Imagine a snowy white winter afternoon curled up under a blanket watching your favourite TV show or reading a book. Something's missing, right? The first thought may be a delicious chai, because chai certainly is an ultimate soothing drink. But there's a drink that can be even more soothing – a gently spiced white tea latte.
Autumn is a perfect time to get ready for the first snowy days with a few delicious recipes up your sleeve.
What is white tea?
White tea is one of 6 types of Camellia sinensis tea – white, yellow, green, oolong, black and dark. It's considered the gentlest of all types and it's rarely served with condiments. But not all white teas are gentle. Some may have a delicate flavour and look almost translucent; others may have a stronger mellow flavour and deep colour. Stronger white teas may have similar flavour notes to black teas, although they will never be as strong or full-bodied. Still, you can use them to make delicious lattes too.
Ingredients for making a white tea latte
To make a spiced white tea latte, you will need a strong white tea, semi-skimmed milk or a milk substitute and spices. This latte is easy to make, and you can adjust the ratio of spices, but don't add too much. Too many spices will overpower the flavour of white tea. Unless you prefer your drinks super sweet, you won't be needing any sweetener. The natural sweetness from the tea and milk will be enough. You will also need cloves, nutmeg and cinnamon, but less than you would need to make a regular chai.
Which white tea can I use for this recipe?
While most black teas are great for making lattes, for making a good white tea latte, you can only choose from a few types. Your tea should have darker leaves, give a yellow-brown or yellow-orange drink and few or no buds. Tea with broken leaves or tea dust will infuse into a stronger cup. However, tea dust may sometimes have a bitter flavour, so you may want to add some sweetener too. This recipe is made with Chinese Shou Mei white tea, which is a very common tea and often used for white tea blends.
Can I substitute dairy milk for a milk substitute?
If you want to avoid dairy milk, you can choose a milk substitute with a flavour similar to dairy milk. Almond, cashew or oat milk will all be a great option, rather than strong flavours like hazelnut or soy milk. White tea is light, so you can use semi-skimmed milk.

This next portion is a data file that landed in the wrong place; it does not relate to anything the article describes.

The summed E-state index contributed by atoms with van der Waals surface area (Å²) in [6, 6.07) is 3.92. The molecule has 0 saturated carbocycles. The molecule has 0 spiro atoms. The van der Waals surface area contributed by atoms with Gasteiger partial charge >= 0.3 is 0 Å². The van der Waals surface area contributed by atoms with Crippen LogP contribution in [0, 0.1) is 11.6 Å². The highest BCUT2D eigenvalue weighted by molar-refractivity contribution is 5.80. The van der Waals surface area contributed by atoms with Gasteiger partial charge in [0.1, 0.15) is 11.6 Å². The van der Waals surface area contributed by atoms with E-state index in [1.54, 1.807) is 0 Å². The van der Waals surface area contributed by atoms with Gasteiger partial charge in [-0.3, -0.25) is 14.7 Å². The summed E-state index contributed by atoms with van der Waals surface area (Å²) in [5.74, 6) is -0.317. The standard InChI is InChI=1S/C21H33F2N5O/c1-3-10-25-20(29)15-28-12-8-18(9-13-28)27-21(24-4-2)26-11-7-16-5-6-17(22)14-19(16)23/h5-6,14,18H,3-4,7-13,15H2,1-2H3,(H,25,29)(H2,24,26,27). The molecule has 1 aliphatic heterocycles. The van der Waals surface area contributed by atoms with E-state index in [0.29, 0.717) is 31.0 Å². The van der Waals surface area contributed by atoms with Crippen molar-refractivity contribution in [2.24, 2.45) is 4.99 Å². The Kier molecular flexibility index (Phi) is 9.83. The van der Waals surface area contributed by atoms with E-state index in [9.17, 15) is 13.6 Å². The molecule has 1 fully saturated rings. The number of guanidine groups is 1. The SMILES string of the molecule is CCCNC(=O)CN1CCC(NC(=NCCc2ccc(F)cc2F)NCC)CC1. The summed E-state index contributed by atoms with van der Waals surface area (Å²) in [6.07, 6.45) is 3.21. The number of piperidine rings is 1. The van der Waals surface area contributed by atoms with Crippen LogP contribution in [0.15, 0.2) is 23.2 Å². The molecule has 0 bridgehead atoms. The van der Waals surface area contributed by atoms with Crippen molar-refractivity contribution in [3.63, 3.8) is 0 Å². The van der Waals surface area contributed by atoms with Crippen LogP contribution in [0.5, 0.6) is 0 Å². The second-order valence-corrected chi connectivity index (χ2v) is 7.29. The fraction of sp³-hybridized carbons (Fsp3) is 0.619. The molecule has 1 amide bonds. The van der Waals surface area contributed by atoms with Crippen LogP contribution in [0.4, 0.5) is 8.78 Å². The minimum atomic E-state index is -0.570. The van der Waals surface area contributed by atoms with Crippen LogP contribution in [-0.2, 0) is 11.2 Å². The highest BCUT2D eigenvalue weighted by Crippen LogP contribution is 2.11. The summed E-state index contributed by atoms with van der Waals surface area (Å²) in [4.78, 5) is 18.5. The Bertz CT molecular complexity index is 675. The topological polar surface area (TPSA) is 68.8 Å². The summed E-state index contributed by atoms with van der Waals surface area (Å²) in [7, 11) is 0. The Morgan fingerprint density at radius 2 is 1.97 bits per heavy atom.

Which sweetener can I use?
If your tea is not bitter, you won't be needing any sweetener. For stronger, more bitter teas, you can add a ½ to 1 teaspoon of honey with a neutral flavour, regular sugar or a flavourless sugar substitute, such as xylitol or silver birch sugar. By avoiding sweeteners and using semi-skimmed milk, you will reduce the total amount of calories, and this really will be a guilt-free treat with up to only 50 kcal per serving. Which is approximately 1/2 of an apple.
Can I use other spices?
Absolutely! You can make your own spice blend but add less than you would typically use for making a chai. Add whole ingredients when brewing tea and mix tea powders into milk. Add only a pinch of spices, and not more than 1-2 cloves, cardamom pods or star anise.
How to make a perfect froth?
The perfect latte is all about the right ratios of tea to milk and the perfect froth. The most indispensable kitchen tool for making homemade lattes is a simple electric frother. It will help you save time, and your latte will be ready in a matter of minutes. Use a small but high saucepan and start frothing immediately when you turn on the heat. Milk is ready once all the big bubbles are gone. Make the tea first and start heating the milk once you strain it. It will take only a few minutes to make the perfect frothed milk and use it immediately.
Lightly Spiced White Tea Latte Recipe
Spiced White Tea Latte
- electric hand frother
- 300 ml glass for serving
- Cupfor brewing and a tea filter or a teapot
- 2 teaspoons of white tea leaves use 1-2 teaspoons more if your tea has larger leaves
- 150 ml of water boiled and cooled to 90°C/194°F
- 2 cloves
- A pinch of cinnamon
- A pinch of nutmeg
- 100 ml of semi-skimmed milk
- Bring water to a boil and wait for a few minutes until it cools down to 90 degrees Celsius.
- Steep tea leaves and cloves for 5-8 minutes.
- Strain the tea into a serving glass.
- Add 100 ml of semi-skimmed milk and a pinch of cinnamon and nutmeg into a small, tall saucepan. Turn on the heat to medium-low and start frothing it with an electric frother.
- Slowly add milk and froth.